Sometimes I run into a writer expressing a sentiment which I will paraphrase as follows: I know that the way I write isn't for everyone, and I don't expect everyone to like it. I have my own voice to follow and my own path to walk.
Most every time I hear some variety of this exact sentiment — and I have heard it many times from many parties, myself included — such words are used more often than not as a pre-emptive way of defending bad writing from simple technical criticism. It's a dodge. You just don't get what I'm trying to dooo, maaan.
By bad writing I do not mean writing that deals with "weird" things or "reads funny" or any of those no-brow know-nothing arguments. I mean lazy writing, sloppy writing, inaccurate and shiftless and blowsy writing — in short, writing with no craft, writing that makes other writers with similar ambitions look bad by proxy. To use the above argument is to imply that craft simply isn't important, that anyone who gets worked up about such things is a stick in the mud.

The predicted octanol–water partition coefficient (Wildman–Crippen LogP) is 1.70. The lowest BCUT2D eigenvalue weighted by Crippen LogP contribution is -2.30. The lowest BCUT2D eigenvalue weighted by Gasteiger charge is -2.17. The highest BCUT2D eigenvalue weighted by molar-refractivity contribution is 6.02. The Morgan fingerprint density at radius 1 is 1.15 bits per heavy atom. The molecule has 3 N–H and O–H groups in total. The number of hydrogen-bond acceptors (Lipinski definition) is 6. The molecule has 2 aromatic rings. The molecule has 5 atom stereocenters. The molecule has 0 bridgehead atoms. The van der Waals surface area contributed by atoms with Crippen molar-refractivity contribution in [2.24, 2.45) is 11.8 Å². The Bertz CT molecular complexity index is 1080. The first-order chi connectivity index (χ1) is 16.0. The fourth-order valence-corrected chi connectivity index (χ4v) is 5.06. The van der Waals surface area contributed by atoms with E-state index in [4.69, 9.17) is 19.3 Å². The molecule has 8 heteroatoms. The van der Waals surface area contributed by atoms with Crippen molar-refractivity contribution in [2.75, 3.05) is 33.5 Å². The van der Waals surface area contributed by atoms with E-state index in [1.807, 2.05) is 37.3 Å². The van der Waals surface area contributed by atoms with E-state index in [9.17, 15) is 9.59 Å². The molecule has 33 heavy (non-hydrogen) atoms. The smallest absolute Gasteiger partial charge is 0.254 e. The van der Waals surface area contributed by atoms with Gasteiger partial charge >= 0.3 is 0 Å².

Sorry, no. There's a big difference between taking pride in your work and being unintentionally contemptuous of your audience by not fulfilling your end of the bargain, and by using the cloak of "individuality" or "creativity" as a way to not have to do the work done by every other writer worth his salt. If you want them to enjoy what you create, deliver it gracefully into their hands. Don't drop it on their feet and walk out.